91% Basic schools in Adentan belong to private sector — Study
About 91 per cent of basic schools in the Adentan municipality are private institutions, thereby limiting access to public basic schools by the urban poor, a study has revealed.
It said Adentan had an average class size of 65 at the primary level and 60 in junior high school (JHS) with schools such as AdMA Model Basic School in Ashiyie having up to 80 pupils in some classrooms.
Moreover, it said the percentage of basic school pupils without desks increased from 10 to 20 per cent between 2018 and 2021.
During the period, it said the number of kindergartens (KG) had remained the same, with primary schools increasing by two in Adenta.
There are classrooms under trees in some schools, including the Adentan Community School, located at the heart of the Municipal capital.
“Ghana Education Trust Fund (GETFund) and other basic education projects at Amrahia and Adjiringanor have stalled,” the study said.
In Tema, the study, conducted by Africa Education Watch and ActionAid Ghana, said 62 per cent of the schools in the metropolis belonged to the private sector.
Again, it said about 10 per cent of pupils lacked desks in basic schools by 2021.
The assembly’s plans to provide a face-lift to schools such as the Tema Community Seven Number One Basic School, it said, could not materialise due to limited District Assemblies Common Fund (DACF) inflows occasioned by the capping.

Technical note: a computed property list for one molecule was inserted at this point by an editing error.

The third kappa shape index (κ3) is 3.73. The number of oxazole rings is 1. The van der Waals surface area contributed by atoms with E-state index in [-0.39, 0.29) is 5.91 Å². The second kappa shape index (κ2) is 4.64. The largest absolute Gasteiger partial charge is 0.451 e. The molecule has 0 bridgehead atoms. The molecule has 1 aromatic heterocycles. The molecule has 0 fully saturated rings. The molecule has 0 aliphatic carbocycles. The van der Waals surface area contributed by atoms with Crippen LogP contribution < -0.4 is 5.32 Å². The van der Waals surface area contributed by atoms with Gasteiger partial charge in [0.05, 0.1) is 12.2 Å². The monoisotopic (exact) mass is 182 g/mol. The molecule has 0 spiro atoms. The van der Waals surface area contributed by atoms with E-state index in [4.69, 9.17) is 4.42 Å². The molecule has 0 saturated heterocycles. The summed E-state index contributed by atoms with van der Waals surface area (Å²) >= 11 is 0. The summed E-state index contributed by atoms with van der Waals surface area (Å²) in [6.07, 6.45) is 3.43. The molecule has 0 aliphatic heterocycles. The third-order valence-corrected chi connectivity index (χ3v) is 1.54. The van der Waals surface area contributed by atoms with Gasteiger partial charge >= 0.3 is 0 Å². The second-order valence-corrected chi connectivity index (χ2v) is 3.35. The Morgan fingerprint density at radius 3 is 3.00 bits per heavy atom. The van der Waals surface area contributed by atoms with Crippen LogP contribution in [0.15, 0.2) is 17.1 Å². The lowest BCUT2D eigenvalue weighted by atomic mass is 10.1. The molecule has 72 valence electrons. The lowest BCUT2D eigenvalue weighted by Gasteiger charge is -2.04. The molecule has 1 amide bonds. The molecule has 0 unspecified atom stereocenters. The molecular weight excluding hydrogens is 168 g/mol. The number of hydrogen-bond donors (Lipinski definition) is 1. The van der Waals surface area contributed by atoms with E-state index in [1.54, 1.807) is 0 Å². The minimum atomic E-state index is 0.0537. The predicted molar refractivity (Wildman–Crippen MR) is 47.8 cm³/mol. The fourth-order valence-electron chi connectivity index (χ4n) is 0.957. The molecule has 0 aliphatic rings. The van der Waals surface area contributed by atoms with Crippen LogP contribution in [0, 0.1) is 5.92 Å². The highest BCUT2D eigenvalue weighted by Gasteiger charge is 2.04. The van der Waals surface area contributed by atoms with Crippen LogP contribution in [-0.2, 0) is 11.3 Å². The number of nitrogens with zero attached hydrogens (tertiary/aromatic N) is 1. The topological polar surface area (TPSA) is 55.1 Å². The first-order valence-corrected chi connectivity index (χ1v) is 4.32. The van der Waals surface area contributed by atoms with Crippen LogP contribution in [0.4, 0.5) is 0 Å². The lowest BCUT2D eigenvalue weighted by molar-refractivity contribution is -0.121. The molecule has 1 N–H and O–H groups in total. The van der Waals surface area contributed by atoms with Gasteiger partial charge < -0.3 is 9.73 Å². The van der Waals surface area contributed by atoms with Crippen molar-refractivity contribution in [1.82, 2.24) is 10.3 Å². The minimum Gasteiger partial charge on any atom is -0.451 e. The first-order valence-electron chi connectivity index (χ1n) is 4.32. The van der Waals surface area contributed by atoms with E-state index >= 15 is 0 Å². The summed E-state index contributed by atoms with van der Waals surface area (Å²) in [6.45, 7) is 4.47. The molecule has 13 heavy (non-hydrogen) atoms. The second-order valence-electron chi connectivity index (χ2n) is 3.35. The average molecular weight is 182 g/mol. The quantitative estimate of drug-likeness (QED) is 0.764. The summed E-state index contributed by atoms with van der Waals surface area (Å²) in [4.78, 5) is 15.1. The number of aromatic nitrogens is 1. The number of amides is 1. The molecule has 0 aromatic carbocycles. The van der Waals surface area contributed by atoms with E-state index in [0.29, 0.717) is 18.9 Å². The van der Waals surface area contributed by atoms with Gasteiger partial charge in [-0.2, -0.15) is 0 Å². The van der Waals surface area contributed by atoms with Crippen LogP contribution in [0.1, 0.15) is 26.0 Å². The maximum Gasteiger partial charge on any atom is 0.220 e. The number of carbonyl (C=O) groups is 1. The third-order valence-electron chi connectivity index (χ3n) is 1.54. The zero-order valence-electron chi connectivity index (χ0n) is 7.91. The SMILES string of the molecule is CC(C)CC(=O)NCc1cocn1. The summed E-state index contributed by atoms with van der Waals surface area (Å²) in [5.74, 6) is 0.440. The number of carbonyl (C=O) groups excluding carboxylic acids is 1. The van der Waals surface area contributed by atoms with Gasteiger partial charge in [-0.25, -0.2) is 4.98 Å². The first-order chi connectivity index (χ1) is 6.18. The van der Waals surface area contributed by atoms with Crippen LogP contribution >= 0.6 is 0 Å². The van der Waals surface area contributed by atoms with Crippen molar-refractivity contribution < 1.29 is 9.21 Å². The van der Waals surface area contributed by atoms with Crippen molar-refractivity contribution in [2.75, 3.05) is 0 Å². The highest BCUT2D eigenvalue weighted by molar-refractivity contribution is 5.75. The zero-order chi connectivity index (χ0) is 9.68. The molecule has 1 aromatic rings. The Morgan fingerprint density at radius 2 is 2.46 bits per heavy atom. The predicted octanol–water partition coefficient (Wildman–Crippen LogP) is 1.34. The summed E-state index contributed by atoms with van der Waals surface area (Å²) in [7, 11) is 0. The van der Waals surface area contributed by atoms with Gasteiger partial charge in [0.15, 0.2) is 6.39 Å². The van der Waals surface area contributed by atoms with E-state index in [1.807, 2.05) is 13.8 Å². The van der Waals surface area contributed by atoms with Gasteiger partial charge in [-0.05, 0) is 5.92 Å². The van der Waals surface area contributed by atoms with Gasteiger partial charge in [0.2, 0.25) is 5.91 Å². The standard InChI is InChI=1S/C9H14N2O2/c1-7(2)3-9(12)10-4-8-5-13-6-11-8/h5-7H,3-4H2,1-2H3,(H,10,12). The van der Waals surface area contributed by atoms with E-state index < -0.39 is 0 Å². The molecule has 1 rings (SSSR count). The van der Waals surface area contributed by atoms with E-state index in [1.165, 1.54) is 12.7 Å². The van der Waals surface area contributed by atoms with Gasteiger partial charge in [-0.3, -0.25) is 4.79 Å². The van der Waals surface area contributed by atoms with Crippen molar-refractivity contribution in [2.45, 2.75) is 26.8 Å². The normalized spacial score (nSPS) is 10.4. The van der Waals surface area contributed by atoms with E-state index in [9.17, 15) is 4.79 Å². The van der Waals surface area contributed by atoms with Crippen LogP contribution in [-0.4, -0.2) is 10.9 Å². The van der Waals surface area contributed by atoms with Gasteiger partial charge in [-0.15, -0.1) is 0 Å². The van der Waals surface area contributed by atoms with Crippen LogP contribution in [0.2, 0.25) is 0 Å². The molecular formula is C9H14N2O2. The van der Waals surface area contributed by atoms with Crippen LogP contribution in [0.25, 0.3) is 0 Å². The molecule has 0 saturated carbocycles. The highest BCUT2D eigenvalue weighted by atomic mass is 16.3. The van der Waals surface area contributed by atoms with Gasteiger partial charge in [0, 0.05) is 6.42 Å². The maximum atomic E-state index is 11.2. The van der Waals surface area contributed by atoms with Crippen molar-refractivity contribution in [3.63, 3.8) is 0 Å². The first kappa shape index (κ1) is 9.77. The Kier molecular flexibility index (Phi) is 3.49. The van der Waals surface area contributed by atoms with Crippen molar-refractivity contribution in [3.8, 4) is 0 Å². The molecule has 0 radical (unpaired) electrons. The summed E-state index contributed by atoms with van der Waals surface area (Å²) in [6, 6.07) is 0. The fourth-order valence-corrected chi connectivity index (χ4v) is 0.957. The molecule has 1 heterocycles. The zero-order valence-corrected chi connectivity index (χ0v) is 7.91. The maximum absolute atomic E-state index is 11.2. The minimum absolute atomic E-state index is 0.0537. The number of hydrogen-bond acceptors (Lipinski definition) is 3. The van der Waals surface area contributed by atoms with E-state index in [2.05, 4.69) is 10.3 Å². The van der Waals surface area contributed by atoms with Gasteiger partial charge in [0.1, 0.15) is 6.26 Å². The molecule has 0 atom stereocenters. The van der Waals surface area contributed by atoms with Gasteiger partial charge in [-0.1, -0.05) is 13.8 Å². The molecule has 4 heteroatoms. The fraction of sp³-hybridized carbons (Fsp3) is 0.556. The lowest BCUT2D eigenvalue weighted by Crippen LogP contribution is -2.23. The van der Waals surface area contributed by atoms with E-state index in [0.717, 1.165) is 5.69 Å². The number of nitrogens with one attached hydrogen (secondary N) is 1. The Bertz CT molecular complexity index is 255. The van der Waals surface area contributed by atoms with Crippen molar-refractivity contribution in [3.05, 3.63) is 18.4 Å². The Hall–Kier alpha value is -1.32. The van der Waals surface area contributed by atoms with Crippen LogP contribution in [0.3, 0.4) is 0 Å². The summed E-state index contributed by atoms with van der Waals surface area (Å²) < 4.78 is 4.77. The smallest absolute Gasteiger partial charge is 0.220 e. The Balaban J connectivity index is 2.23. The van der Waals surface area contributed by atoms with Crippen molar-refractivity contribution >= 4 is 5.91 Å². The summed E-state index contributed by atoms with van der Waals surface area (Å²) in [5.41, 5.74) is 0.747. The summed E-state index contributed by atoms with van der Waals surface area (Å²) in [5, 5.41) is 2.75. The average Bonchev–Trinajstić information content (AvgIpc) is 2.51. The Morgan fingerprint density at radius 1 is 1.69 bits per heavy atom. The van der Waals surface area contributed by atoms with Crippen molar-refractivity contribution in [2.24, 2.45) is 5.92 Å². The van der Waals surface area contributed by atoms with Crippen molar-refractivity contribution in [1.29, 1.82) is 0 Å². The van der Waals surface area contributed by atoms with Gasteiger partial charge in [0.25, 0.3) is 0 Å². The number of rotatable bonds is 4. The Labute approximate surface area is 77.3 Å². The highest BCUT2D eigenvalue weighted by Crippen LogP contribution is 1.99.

The study was on the theme, “Tax reforms, education financing and equitable access to public education: Roles of citizens, local and central government.”
It aims at identifying existing tax reforms and their implications on education financing, while making recommendation for increased investment at the basic level.
Presenting the findings of the study, a Senior Programmes Officer at Eduwatch, Divine Kpe, said domestic revenues played a key role in financing education development at the national and local levels.
On recommendations, he said the Ministry of Finance must uncap the GETFund and DACF to free resources for completing stalled GETFund projects in basic and senior high schools and that it must also speed up the operationalisation of the exemptions law.
“The Ministry of Finance must allocate the constitutionally approved share of the Consolidated Fund to the DACF.
The Ministry of Finance must disburse all Annual Budget Funding Amount (ABFA) arrears on the DACF to enable the financing of relevant socio-economic interventions,” it said.
Mr Kpe further urged Parliament to strengthen its oversight on the Ministry of Finance in the allocation and disbursement of the DACF and the GETFund.
A Board Member of Eduwatch, Dorothy Konadu, said the organisation, with support from its development partners, had for the last three years, through different approaches, been instrumental in leading the advocacy to ensure Ghana had the political will that translated the international commitments into budget action.
The Regional Manager of Action Aid, She-Vera Anzagira, said the organisation was looking at a society that would ensure that all children in the country had access to not only quality education, but one that promoted people’s right.
The Administrator of GETFund, Dr Richard Ampofo Boadu, said in spite of all the challenges, the fund would position itself in order to find innovative ways to address them.
The Deputy Director in charge of Administration at the Office of the Head of Local Government Service, Abdul-Jamil Issaka, said the service was key partner in education delivery.
For his part, the Executive Director of Eduwatch, Kofi Asare, said Tema and Adenta were selected for unique reasons.
“Tema because it represents one of the metropolitan assemblies. But Adenta is unique because it is a municipality where about 90 per cent schools belong to private owners,” he said.